It’s not every week of the year I get the chance to review a bona fide masterpiece that is as influential, ground-breaking and as visionary as Apocalypse Now was upon its release and still is today.
If I had a time machine, one of the less imaginative things I’d do with it is go back to 1979 and attend the first rough-cut screening at Cannes to have my mind blown along with the rest of the world's press, ready to ridicule what was anticipated to be a long overdue disaster, a bloated self-indulgent epic that would signal the director's retirement.
The rest is history, of course. Yes it was bloated, yes it was epic, and yes it was self-indulgent but in a manner that makes one believe the auteur theory isn’t just a theory. The saying ‘they don’t make them like that anymore’ applies. The only other director of that golden decade of new wave Americana to have come close is Spielberg and, lately, post Movie Brat, Canadian director James Cameron whose also bloated and self-indulgent event movie Titanic, briefly put popular cinema back on the David Lean scale.
Should I mention the plot? I’m guessing it would be polite. Hopefully, there’s a new generation of young cinephiles and film students eager to catch this classic on the big screen, albeit in digital form. So on the off chance you never quite got round to seeing it, here’s a rough summary:
At the height of the Vietnam War, Captain Willard (Martin Sheen) is a washed-up, world-weary, seen-it-all mess. Summoned to a top-secret meeting of military officials, he’s given the archetypal one last mission. The brilliant but independently minded Colonel Kurtz has gone AWOL, shunning the chain of command and forming his own tribal empire in the Cambodian jungle. Naturally, this is an embarrassment to the establishment.
The job is simple: find the Colonel and ‘terminate his command’. And just in case Willard didn’t quite catch their drift, it’s re-emphasised with unblinking eyes and pregnant pauses: ‘terminate…..with extreme prejudice’.
The rest is cinema’s most famous road movie, albeit by river in a rickety patrol boat. Willard is accompanied by a brilliantly cast motley crew of military personnel - a tough proud boat captain, an inexperienced rookie, a stoned surfer dude and a timid cook.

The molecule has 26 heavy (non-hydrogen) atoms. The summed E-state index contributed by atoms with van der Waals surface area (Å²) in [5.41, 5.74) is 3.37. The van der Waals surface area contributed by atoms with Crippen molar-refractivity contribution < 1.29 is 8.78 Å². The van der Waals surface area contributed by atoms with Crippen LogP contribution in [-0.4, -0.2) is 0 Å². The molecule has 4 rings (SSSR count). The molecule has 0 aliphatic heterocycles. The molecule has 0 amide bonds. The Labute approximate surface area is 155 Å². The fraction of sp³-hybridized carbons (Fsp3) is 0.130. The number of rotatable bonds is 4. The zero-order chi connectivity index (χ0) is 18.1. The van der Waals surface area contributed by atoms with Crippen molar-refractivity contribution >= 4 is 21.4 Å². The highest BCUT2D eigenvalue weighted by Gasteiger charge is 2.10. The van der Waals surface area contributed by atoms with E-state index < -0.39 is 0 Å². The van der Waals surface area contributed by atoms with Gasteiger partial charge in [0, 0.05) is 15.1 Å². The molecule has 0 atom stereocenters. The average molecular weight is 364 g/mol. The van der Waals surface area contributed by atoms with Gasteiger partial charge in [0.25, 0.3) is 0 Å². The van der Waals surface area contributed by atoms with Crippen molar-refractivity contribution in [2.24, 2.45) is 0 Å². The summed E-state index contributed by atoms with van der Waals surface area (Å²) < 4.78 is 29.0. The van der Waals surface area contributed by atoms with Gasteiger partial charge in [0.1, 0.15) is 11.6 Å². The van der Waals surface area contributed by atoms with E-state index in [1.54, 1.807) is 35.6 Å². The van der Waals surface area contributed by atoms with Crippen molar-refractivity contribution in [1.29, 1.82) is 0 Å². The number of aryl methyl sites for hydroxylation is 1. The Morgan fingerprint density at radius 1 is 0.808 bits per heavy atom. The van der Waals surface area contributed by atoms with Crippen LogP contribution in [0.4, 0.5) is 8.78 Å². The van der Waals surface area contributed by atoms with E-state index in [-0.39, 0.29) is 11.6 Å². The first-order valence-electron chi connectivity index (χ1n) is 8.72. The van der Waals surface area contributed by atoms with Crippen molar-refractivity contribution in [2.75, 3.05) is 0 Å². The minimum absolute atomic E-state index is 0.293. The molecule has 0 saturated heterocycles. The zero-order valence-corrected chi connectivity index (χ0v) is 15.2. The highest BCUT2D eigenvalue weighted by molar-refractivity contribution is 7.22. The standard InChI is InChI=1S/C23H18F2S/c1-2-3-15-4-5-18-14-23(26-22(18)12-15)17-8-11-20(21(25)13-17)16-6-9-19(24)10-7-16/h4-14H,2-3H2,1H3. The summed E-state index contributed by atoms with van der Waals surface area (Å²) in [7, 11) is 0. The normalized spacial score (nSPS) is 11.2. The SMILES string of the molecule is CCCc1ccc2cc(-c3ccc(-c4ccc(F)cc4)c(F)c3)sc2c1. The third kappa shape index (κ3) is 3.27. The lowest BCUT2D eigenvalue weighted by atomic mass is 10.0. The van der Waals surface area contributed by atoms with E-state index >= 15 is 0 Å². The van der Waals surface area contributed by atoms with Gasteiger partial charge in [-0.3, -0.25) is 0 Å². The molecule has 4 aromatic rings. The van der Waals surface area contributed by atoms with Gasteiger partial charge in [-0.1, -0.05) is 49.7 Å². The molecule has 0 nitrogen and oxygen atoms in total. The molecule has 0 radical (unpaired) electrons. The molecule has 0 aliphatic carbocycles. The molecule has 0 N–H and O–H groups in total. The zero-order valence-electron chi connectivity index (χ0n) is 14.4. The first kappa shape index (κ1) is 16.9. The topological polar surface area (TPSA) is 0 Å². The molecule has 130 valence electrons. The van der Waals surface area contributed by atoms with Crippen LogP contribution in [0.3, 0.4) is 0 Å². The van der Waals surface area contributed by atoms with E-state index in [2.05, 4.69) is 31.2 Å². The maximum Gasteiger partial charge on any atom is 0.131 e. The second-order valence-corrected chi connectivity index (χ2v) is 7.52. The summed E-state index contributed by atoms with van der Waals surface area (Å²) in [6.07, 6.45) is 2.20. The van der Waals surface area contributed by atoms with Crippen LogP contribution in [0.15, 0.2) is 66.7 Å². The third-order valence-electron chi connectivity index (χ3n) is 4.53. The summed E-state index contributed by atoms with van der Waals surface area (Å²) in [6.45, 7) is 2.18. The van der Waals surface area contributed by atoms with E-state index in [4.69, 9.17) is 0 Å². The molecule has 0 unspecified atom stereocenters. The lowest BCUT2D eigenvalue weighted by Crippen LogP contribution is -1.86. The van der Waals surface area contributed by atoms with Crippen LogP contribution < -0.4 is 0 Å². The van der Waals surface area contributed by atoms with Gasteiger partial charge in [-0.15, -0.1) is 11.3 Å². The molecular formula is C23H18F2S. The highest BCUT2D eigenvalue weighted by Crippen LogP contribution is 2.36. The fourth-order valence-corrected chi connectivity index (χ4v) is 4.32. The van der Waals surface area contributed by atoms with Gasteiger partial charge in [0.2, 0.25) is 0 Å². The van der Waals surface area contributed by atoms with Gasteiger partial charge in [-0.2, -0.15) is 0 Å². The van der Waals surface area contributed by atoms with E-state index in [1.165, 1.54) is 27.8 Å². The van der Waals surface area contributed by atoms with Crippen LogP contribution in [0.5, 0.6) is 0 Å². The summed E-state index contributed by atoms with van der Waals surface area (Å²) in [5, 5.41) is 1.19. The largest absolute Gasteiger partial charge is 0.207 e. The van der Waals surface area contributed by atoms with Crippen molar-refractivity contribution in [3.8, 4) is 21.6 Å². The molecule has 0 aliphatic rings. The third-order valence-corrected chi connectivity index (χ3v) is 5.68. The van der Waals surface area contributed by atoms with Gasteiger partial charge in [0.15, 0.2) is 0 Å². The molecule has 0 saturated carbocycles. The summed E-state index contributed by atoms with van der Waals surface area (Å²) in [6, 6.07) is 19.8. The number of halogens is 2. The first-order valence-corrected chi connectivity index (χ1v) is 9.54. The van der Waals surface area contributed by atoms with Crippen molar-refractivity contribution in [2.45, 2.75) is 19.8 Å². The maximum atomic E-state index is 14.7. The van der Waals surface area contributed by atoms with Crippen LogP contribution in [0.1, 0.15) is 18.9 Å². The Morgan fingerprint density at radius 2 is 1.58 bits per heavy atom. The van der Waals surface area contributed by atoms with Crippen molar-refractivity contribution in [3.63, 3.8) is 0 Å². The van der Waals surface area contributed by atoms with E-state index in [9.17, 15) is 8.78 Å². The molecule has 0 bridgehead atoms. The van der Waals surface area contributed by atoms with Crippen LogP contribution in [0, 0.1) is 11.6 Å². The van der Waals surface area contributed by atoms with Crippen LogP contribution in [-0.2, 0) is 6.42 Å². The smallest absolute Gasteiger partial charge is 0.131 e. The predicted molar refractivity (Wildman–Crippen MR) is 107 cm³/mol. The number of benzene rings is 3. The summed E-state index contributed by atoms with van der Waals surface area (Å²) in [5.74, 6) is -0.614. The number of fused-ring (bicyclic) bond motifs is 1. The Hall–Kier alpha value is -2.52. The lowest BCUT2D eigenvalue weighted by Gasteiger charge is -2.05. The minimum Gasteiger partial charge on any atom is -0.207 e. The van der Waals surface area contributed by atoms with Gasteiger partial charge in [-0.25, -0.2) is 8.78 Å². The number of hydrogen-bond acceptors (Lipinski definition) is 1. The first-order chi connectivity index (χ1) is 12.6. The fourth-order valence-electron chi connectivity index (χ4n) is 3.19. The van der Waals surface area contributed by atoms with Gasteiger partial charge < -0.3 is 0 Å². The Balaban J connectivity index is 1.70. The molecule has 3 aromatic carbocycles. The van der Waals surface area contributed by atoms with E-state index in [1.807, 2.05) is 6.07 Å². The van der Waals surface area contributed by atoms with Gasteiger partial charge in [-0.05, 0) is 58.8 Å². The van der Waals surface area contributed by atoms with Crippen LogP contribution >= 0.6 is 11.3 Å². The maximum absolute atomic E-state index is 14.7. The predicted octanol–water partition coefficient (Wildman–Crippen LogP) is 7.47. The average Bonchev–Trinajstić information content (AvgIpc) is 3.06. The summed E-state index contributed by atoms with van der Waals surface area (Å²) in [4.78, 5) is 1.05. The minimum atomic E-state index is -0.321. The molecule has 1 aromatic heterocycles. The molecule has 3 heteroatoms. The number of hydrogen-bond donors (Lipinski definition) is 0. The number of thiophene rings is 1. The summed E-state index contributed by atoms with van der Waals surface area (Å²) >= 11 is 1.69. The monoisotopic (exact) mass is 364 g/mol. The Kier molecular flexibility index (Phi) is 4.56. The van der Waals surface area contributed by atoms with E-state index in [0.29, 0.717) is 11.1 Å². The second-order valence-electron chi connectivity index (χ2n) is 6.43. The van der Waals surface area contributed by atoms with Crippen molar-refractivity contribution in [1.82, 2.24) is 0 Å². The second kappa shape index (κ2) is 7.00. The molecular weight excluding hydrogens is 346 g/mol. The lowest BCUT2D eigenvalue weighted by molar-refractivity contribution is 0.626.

Confined together, the boat crew bond and squabble like an intensely dysfunctional family cut off from their usual routine. The journey is fraught with increasing danger as they endure a surreal nightmare amidst some of cinemas most infamous and spectacular set pieces. Those that make it to the end essentially find themselves in hell.
Describing the threadbare plot is actually a pointless exercise. The film was designed to be an experience. In some ways its one of the last of its kind where a studio system indulged a living legend’s giant art-house experiment.
Although the basic message that the dark side of man and nature is very real and that war is madness, despite these themes and although loosely based on Conrad’s Heart of Darkness, the myths and legends surrounding its making: its improvised nature, its daily rewriting, the never ending shoot and the multitude of well documented problems encountered by cast and crew have all added up to create a magnificent beast of a film that couldn’t be bettered if it had been planned that way from the start.
It’s basically a collection of magic, dreamlike and frightening moments, made with a painter's eye that sees beauty amidst all the horror. From Jim Morrison’s haunting tones over its dreamy opening montage, to Robert Duvall’s’ notorious dialogue, to the (yet to be equalled) choreography of the Ride of the Valkyries sequence (no CGI anywhere to be seen), the surreal rock n roll concert, the accidental slaughter of the Vietnamese family and the eventual arrival at Kurtz’s god forsaken compound are but a handful of some of the most memorable scenes ever committed to celluloid.
It made legends of not just Coppola but catapulted Sheen to stardom, brought worldwide recognition to camera and lighting wizard Vittoria Storraro along with Walter Murch’s haunting sound design and editing. Even Dennis Hopper’s drug fuelled improvised ranting and Brando’s mumbling incoherence all helped to elevate the experience into something unexpectedly unique and profound. It is one of those rare masterpieces that was somehow set in motion and ended up making itself. There’s nothing more to say except go and see it. I’m already on my way again.
Apocalypse Now is screening daily this week at The Filmhouse